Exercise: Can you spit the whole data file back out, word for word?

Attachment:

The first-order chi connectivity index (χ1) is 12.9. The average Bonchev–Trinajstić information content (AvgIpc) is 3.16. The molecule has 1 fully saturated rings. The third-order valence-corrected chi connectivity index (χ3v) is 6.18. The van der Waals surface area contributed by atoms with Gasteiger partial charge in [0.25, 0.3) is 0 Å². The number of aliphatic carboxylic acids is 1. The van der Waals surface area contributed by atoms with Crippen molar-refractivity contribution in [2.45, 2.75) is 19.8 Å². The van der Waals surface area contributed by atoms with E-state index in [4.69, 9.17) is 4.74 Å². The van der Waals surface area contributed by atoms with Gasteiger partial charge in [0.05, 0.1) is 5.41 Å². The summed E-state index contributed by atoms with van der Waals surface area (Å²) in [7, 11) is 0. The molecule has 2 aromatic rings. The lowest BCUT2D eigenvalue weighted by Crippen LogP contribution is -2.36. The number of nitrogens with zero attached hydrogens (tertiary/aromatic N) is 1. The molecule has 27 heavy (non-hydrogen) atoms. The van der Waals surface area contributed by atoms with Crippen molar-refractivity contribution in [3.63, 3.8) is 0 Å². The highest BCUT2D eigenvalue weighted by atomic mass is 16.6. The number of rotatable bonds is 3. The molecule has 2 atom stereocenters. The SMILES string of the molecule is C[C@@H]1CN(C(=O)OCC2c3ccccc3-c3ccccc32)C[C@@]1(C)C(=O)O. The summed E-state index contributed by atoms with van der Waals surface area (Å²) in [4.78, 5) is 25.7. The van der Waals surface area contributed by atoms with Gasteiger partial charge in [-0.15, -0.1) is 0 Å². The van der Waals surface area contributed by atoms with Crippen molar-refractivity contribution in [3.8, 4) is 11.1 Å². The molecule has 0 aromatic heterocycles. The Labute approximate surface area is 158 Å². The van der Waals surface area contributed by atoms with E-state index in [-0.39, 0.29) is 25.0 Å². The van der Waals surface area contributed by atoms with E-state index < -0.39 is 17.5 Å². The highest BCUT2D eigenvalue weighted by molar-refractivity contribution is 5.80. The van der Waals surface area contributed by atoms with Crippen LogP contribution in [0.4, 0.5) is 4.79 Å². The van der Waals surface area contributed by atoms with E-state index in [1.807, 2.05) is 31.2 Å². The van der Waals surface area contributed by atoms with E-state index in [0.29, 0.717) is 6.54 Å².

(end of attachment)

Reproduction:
The first-order chi connectivity index (χ1) is 12.9. The average Bonchev–Trinajstić information content (AvgIpc) is 3.16. The molecule has 1 fully saturated rings. The third-order valence-corrected chi connectivity index (χ3v) is 6.18. The van der Waals surface area contributed by atoms with Gasteiger partial charge in [0.25, 0.3) is 0 Å². The number of aliphatic carboxylic acids is 1. The van der Waals surface area contributed by atoms with Crippen molar-refractivity contribution in [2.45, 2.75) is 19.8 Å². The van der Waals surface area contributed by atoms with E-state index in [4.69, 9.17) is 4.74 Å². The van der Waals surface area contributed by atoms with Gasteiger partial charge in [0.05, 0.1) is 5.41 Å². The summed E-state index contributed by atoms with van der Waals surface area (Å²) in [7, 11) is 0. The molecule has 2 aromatic rings. The lowest BCUT2D eigenvalue weighted by Crippen LogP contribution is -2.36. The number of nitrogens with zero attached hydrogens (tertiary/aromatic N) is 1. The molecule has 27 heavy (non-hydrogen) atoms. The van der Waals surface area contributed by atoms with Crippen molar-refractivity contribution in [3.63, 3.8) is 0 Å². The highest BCUT2D eigenvalue weighted by atomic mass is 16.6. The number of rotatable bonds is 3. The molecule has 2 atom stereocenters. The SMILES string of the molecule is C[C@@H]1CN(C(=O)OCC2c3ccccc3-c3ccccc32)C[C@@]1(C)C(=O)O. The summed E-state index contributed by atoms with van der Waals surface area (Å²) in [4.78, 5) is 25.7. The van der Waals surface area contributed by atoms with Gasteiger partial charge in [-0.15, -0.1) is 0 Å². The van der Waals surface area contributed by atoms with Crippen molar-refractivity contribution in [3.8, 4) is 11.1 Å². The molecule has 0 aromatic heterocycles. The Labute approximate surface area is 158 Å². The van der Waals surface area contributed by atoms with E-state index in [-0.39, 0.29) is 25.0 Å². The van der Waals surface area contributed by atoms with E-state index < -0.39 is 17.5 Å². The highest BCUT2D eigenvalue weighted by molar-refractivity contribution is 5.80. The van der Waals surface area contributed by atoms with Crippen LogP contribution in [0.4, 0.5) is 4.79 Å². The van der Waals surface area contributed by atoms with E-state index in [1.807, 2.05) is 31.2 Å². The van der Waals surface area contributed by atoms with E-state index in [0.29, 0.717) is 6.54 Å².